The running back has 81 first downs, second in the NFC.
By ERNEST HOOPER
© St. Petersburg Times, published December 22, 2000
Ahman Green has done the same thing in Green Bay this season he did when he was 6-months-old: hit the ground running.
Okay, he wasn't running, but he did walk at 6 months, a feat that was forecasted by the obstetrician who told Green's mother he had little baby fat and remarkably muscular legs for a newborn.
"He's always been real fast and very coordinated," said Green's mother, Glenda Scott.
The forecast for Green was much the same when he was traded from Seattle to Green Bay for cornerback Fred Vinson and a third-round pick. Although Green had fallen out of favor with Seahawks coach Mike Holmgren because of his penchant for fumbling, new Packers coach Mike Sherman was confident he could contribute.
And Sherman should have known because he was the Seahawks offensive coordinator.
"I obviously had some inside information about his ability," Sherman said. "There always was a question about him holding on to the football but that's usually something that occurs earlier in the season and diminishes as the season goes on.
"We used him in Seattle in short-yardage situations and we weren't concerned about the fumbles there. He held on to the ball and was very effective as a third-down-and-1 rusher, as he is this year."
Green has fumbled five times and lost four, including a costly turnover against the Bucs on Nov. 12 that dented the Packers' chances of a come-from-behind victory. Yet the rewards have been more than the regrets with Green.
Since starting running back Dorsey Levens played his final game of the season on Oct. 29, Green has stepped up and averaged 99.3 yards. He's also the Packers' leading receiver with 64 receptions, and has accounted for 81 first downs. Only St. Louis' Marshall Faulk (106) has produced more first downs in the NFC.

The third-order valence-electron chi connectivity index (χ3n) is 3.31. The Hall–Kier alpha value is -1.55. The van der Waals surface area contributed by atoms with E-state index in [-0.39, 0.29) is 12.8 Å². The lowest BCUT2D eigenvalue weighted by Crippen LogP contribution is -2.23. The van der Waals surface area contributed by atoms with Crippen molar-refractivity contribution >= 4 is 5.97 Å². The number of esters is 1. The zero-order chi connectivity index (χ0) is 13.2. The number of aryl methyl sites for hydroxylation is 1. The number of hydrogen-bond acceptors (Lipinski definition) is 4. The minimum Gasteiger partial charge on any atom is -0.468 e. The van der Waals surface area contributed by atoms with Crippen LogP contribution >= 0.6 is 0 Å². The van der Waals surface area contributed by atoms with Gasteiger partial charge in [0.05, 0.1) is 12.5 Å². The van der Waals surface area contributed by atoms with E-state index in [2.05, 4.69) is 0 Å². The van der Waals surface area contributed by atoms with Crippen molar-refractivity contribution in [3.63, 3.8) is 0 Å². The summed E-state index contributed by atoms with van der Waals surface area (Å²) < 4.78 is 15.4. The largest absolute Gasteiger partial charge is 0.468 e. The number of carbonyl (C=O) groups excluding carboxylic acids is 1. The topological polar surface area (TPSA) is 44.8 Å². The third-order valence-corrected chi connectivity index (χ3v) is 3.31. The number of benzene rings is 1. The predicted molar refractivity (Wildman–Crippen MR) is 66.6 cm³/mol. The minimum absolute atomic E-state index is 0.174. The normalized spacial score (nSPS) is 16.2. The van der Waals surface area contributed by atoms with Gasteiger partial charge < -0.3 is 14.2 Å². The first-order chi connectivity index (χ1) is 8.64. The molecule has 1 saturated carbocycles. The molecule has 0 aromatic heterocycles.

Green's abilities are deceptive. The 6-foot, 217-pounder was known primarily as a speedster during his I-back days at Nebraska, and he certainly has remained speedy. But he also runs with a lot of power. Green's blend of acceleration and strength has made him one of the best third-and-1 backs in the league. He's been given the ball 13 times in that situation and converted 12.
"He's very quick, keeps his feet moving and accelerates through the hole and looks to cut back a lot of times," Bucs linebacker Jamie Duncan said. "But the thing about it is, we have to do like we did this past game and get 11 guys to the ball and get a hat on him and make it a physical game for him."
As the statistics have swelled, so has the outlook of Green and Green Bay. The Packers have won four of their past five and five of their past seven. Remarkably, they still have a shot at the playoffs after being 5-7 on Nov. 27, and Green is a big reason why. Now he's hoping the success continues against the Bucs.
"I'll be a little bit more confident than I was in the first game," Green said. "Now I'm going to be a little bit more ready mentally, seeing their blitz, knowing who's coming and knowing what to read."
Green didn't know the trade was coming when he was peddled by Holmgren in April. He was in Miami celebrating his daughter Ahmani's third birthday when he got the call from his stepfather. He was surprised, but not angered.
"I couldn't believe it because just a couple of months earlier, in January after the loss to Miami, Coach Holmgren told me if I come in in shape and I get my plays down, I can give Ricky (Watters) a push for the starting job or be in the mix a little bit more than I was last year," Green said. "I was like that's all you have to tell me. I was getting into shape, getting my plays in my head a little better and then boom, the trade happened."
Having grown up in Omaha, Neb., Green was not unhappy about relocating from the bright lights of Seattle to the subtle lifestyle of Green Bay. In fact, he's decided to live there in the off-season and continue to hone his ability.
After breaking the 1,000-yard barrier with 161 yards against Minnesota Sunday, Green finds his name among the league's elite. He wants to keep it there, but more important, he wants to help the Packers return to glory.
"I knew what type of organization and what type of winning tradition they had way before I got here. I'm trying to help that same tradition along, getting to the playoffs and winning championships. It's a great feeling just to be here."
- Information from other news organizations was used in this report.